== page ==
...it would be logical to punish divorced or single parents who didn't (re)marry and even married parents who didn't live together, or who had their children raised by nannies, au pairs, or boarding schools. In fact, it would logically follow that boarding schools should be required to have male and female couples as quasi-parents for children.
A lot of what I wrote about widows and widowers applies above.
One observation I have about divorce is that it's more important that both parents stay involved in the child's life than that they live under the same roof. It's one thing to divorce a spouse, but the expectation should be that you don't divorce the children. Indeed, a lot of changes in this area would be very useful. Among others, the default custody option should be a 50/50 split. And since the court retains jurisdiction, a parent who wants to relocate to a distant area should have to convince the judge that either it's necessary, or the relocating parent can continue to parent from that distance.
Nannies and au pairs should be able to meet high standards of ethics and professionalism. Many do. Some don't.
One of the drawbacks with nannies is that children are liable to bond to them. When they eventually leave, that's virtually the same as a divorce.
As for boarding schools, if the child is going to be spending significant amounts of time in one, there probably should be a set of "house parents". Legally, the school is in loco parentis to the child, but a whole school can't make the decisions about a child's care. Maybe boarding schools should be required, or at least strongly encouraged, to have "virtual parents" on staff. It's not one of the things we've thought about very hard. In the past, children's needs haven't been considered that important. (And nowadays, there seems to be an egalitarian trend which minimizes any differences between children and adults.)
Has Prager denounced non-homosexual but single-sex parenting shows like "Family Affair" (with Mr. French) and "My Three Sons" as setting a bad example? (I don't watch sitcoms much any more, but I'm sure there are current ones that would also qualify for such denunciations.)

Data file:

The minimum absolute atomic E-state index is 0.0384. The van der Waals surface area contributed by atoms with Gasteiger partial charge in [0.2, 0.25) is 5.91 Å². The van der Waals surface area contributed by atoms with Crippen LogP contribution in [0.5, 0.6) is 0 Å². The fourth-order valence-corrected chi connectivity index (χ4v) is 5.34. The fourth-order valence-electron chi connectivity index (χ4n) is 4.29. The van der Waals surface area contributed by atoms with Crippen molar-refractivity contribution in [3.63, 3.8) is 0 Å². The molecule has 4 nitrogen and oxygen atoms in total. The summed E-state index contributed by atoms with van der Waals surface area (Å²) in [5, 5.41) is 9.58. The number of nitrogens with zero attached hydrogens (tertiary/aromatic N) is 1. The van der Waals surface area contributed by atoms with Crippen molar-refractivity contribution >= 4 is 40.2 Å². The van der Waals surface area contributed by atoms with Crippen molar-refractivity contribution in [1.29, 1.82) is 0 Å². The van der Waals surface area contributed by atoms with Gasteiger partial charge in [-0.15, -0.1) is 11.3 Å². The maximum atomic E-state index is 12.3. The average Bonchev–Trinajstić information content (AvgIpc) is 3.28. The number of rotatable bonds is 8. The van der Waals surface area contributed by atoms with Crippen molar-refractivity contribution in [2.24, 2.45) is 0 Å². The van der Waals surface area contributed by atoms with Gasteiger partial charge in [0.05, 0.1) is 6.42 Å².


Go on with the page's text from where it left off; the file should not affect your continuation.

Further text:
This strikes me as a red herring. Now, I don't know the reason why the opposite sex parent isn't around, but given the time period I'm willing to bet large sums of money that the family started out with a mother and a father, and one of the parents died.
Dennis Prager has criticized shows where people set out to build a family without both a mother and a father from the start. "Murphy Brown", for example, where a single woman was planning to raise a child as a single mother. (The handyman may or may not have been a surrogate father.) I know he doesn't watch TV, so he may not be up on the latest sitcoms. If, however, anyone considers his point invalid because he hasn't denounced the latest sitcom that sets a bad example, do we get to consider that person's point invalid because he hasn't spoken up to defend the latest sitcom?
Ultimately, I'll pose the question Dennis poses when the debate over same-sex parenting, adoption by single parents or parents of one sex, or other alternatives to a mother and a father as parents.
Do you believe men and women bring different attributes to the table, or do you believe that men and women are (except for plumbing) interchangeable? If you believe there are no differences in what a father brings to the family and what a mother brings, it doesn't matter what sex the parents are, as long as there's the right number. If you believe the sexes are different, then it's very difficult, at best, for one to substitute for the other.